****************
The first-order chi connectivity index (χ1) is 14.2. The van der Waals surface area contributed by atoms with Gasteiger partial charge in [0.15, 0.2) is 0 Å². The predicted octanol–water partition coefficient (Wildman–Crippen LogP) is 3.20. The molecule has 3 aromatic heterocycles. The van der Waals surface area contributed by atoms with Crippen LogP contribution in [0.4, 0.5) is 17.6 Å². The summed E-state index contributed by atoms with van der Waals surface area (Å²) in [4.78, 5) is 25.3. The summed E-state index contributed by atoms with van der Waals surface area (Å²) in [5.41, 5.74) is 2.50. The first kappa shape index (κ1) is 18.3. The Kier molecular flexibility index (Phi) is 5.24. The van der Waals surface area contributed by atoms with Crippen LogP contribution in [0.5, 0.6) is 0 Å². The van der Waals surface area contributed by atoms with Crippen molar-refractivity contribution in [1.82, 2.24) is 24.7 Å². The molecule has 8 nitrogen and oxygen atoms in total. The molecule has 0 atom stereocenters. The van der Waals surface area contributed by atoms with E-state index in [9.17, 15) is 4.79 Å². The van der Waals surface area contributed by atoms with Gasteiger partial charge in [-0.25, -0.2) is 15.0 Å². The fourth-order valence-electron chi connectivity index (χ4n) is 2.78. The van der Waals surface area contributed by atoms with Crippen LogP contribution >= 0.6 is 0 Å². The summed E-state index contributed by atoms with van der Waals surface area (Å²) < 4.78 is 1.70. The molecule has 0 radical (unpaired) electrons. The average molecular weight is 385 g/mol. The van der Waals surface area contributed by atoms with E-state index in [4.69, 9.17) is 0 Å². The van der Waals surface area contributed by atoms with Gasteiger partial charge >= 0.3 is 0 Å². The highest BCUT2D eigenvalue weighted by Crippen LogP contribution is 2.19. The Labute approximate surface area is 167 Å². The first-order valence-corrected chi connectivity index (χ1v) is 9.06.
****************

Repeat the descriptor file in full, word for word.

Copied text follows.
The first-order chi connectivity index (χ1) is 14.2. The van der Waals surface area contributed by atoms with Gasteiger partial charge in [0.15, 0.2) is 0 Å². The predicted octanol–water partition coefficient (Wildman–Crippen LogP) is 3.20. The molecule has 3 aromatic heterocycles. The van der Waals surface area contributed by atoms with Crippen LogP contribution in [0.4, 0.5) is 17.6 Å². The summed E-state index contributed by atoms with van der Waals surface area (Å²) in [4.78, 5) is 25.3. The summed E-state index contributed by atoms with van der Waals surface area (Å²) in [5.41, 5.74) is 2.50. The first kappa shape index (κ1) is 18.3. The Kier molecular flexibility index (Phi) is 5.24. The van der Waals surface area contributed by atoms with Crippen LogP contribution in [0.5, 0.6) is 0 Å². The van der Waals surface area contributed by atoms with Crippen molar-refractivity contribution in [1.82, 2.24) is 24.7 Å². The molecule has 8 nitrogen and oxygen atoms in total. The molecule has 0 atom stereocenters. The van der Waals surface area contributed by atoms with E-state index in [9.17, 15) is 4.79 Å². The van der Waals surface area contributed by atoms with Gasteiger partial charge in [-0.25, -0.2) is 15.0 Å². The fourth-order valence-electron chi connectivity index (χ4n) is 2.78. The van der Waals surface area contributed by atoms with Crippen LogP contribution >= 0.6 is 0 Å². The summed E-state index contributed by atoms with van der Waals surface area (Å²) < 4.78 is 1.70. The molecule has 0 radical (unpaired) electrons. The average molecular weight is 385 g/mol. The van der Waals surface area contributed by atoms with E-state index in [4.69, 9.17) is 0 Å². The van der Waals surface area contributed by atoms with Gasteiger partial charge >= 0.3 is 0 Å². The highest BCUT2D eigenvalue weighted by Crippen LogP contribution is 2.19. The Labute approximate surface area is 167 Å². The first-order valence-corrected chi connectivity index (χ1v) is 9.06.